(8)    The present system whereby the control of fuel buildup within five hundred metres of human habitation is dominated by  NPWS does not work to protect residents of Bundeena and Maianbar.  In practice it places a misguided and dysfunctional conservation agenda before the human safety which is supposed to be the parks stated primary purpose. 

(9)    The fire safety of his zone should be under the control of the fire brigades with NPWS having only an advisory role and no right to veto clearances considered by the fire brigades to be necessary

Ten Principles

1. Method Irrelevant to Hazard reduction effect:  In the reduction of hazard it is generally immaterial to the safety of threatened suburbs as to whether hazards are removed through burning, manually, through mechanical means such as brush cutters and tractors or a combination of all three.

2. Who chooses the method?  The choice of methods should be in the hands of emergency services on the basis of advice given by environmental experts and scientists.

3. Human Safety comes first:  The principle expressed in the draft fire management plan for the Royal National Park that human safety takes first priority in all decisions should be rigidly adhered to.

4. What is natural?  That the concept natural burning cycle of the land is both an important one and a controversial one in terms of its true nature in that the flora of the land has been vastly affected by frequent aboriginal burning over tens of thousands of years and their making extinct of large numbers of herbivore species as a food source in the millennia following their arrival.

5. Should we extinguish fires?  That the human extinguishing of fires is sensible and reasonable on safety grounds and may be sensible on environmental grounds.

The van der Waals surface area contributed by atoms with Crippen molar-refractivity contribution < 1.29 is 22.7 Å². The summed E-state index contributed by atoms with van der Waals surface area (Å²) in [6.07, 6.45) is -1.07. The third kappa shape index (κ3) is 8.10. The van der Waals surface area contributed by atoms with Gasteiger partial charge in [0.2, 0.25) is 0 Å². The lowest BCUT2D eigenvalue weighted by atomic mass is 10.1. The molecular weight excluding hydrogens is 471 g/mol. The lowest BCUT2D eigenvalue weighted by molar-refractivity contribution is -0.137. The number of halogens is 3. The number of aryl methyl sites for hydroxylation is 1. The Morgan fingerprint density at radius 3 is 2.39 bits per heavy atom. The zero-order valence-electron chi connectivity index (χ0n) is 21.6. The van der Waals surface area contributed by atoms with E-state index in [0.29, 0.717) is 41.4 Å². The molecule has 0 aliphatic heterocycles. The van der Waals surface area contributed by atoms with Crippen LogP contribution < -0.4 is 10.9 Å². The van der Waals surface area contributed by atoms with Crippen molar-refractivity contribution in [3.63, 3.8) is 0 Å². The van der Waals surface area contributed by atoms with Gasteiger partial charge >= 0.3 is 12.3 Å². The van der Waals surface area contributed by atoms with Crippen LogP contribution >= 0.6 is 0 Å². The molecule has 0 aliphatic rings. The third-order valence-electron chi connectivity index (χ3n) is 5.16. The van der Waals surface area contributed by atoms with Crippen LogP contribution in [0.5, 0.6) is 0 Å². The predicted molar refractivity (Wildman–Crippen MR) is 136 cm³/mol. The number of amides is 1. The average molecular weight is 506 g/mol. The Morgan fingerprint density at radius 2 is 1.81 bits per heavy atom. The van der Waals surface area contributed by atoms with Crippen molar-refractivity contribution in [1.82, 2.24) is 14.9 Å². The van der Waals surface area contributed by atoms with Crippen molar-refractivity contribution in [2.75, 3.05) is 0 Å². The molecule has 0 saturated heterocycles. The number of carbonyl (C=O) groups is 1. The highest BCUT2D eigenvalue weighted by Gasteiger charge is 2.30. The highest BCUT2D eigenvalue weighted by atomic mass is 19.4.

6. Does extinguishing fires interfere with ‘natural’ cycles?  That the human extinguishing of fires interferes with “natural burning cycles” and that as a result, for environmental reasons, scientists may validly consider that controlled burning is an advisable and even necessary substitute for fires that have been artificially extinguished.

7.  Putting out fires increases fuel build up: That the excessive build up of fuels in areas such as the Royal National Park is caused in part or in whole by the human extinguishing of park fires.

8.  Protecting wildlife: That wildlife should be protected as much as possible in all clearing operations aimed at hazard reduction.

9.  Hazard reduction can protect wildlife: That properly conducted hazard reduction can protect wildlife by removing or reducing threats of major universal high temperature conflagrations from which all escape is cut off.

10. Responsibility for lack of hazard reduction: That decisions not to reduce hazards, for whatever reasons, must be decisions for which named persons take responsibility. Such decision should be subject to the normal legal process in relation to matters such as negligence, maladministration, liability for loss of property and culpable killing.

Part 2 - Bundeena’s geography, Threatened zone, Lack of southern firebreak (click to view)